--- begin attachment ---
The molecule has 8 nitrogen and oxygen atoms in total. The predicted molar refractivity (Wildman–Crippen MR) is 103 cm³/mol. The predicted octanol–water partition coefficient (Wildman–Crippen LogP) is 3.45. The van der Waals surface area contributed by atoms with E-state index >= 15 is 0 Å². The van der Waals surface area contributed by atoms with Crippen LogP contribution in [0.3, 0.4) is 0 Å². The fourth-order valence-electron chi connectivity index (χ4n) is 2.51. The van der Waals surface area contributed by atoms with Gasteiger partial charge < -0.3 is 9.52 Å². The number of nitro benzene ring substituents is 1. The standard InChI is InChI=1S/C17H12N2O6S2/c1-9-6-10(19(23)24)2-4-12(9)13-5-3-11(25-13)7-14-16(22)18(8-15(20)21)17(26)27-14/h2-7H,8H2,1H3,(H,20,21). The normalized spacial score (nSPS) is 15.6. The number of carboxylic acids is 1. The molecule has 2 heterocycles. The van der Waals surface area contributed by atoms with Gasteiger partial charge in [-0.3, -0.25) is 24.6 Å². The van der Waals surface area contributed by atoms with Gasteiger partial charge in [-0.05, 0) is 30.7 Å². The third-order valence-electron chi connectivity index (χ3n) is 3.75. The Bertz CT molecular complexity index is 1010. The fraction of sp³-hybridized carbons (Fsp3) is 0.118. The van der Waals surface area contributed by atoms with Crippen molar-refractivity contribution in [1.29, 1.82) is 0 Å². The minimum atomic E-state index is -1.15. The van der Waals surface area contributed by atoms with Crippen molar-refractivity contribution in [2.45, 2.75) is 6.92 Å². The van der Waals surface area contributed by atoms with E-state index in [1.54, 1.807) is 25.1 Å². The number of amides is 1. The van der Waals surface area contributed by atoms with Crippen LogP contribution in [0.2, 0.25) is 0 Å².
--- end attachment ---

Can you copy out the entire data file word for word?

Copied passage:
The molecule has 8 nitrogen and oxygen atoms in total. The predicted molar refractivity (Wildman–Crippen MR) is 103 cm³/mol. The predicted octanol–water partition coefficient (Wildman–Crippen LogP) is 3.45. The van der Waals surface area contributed by atoms with E-state index >= 15 is 0 Å². The van der Waals surface area contributed by atoms with Crippen LogP contribution in [0.3, 0.4) is 0 Å². The fourth-order valence-electron chi connectivity index (χ4n) is 2.51. The van der Waals surface area contributed by atoms with Gasteiger partial charge < -0.3 is 9.52 Å². The number of nitro benzene ring substituents is 1. The standard InChI is InChI=1S/C17H12N2O6S2/c1-9-6-10(19(23)24)2-4-12(9)13-5-3-11(25-13)7-14-16(22)18(8-15(20)21)17(26)27-14/h2-7H,8H2,1H3,(H,20,21). The normalized spacial score (nSPS) is 15.6. The number of carboxylic acids is 1. The molecule has 2 heterocycles. The van der Waals surface area contributed by atoms with Gasteiger partial charge in [-0.3, -0.25) is 24.6 Å². The van der Waals surface area contributed by atoms with Gasteiger partial charge in [-0.05, 0) is 30.7 Å². The third-order valence-electron chi connectivity index (χ3n) is 3.75. The Bertz CT molecular complexity index is 1010. The fraction of sp³-hybridized carbons (Fsp3) is 0.118. The van der Waals surface area contributed by atoms with Crippen molar-refractivity contribution in [1.29, 1.82) is 0 Å². The minimum atomic E-state index is -1.15. The van der Waals surface area contributed by atoms with Crippen molar-refractivity contribution in [2.45, 2.75) is 6.92 Å². The van der Waals surface area contributed by atoms with E-state index in [1.54, 1.807) is 25.1 Å². The number of amides is 1. The van der Waals surface area contributed by atoms with Crippen LogP contribution in [0.2, 0.25) is 0 Å².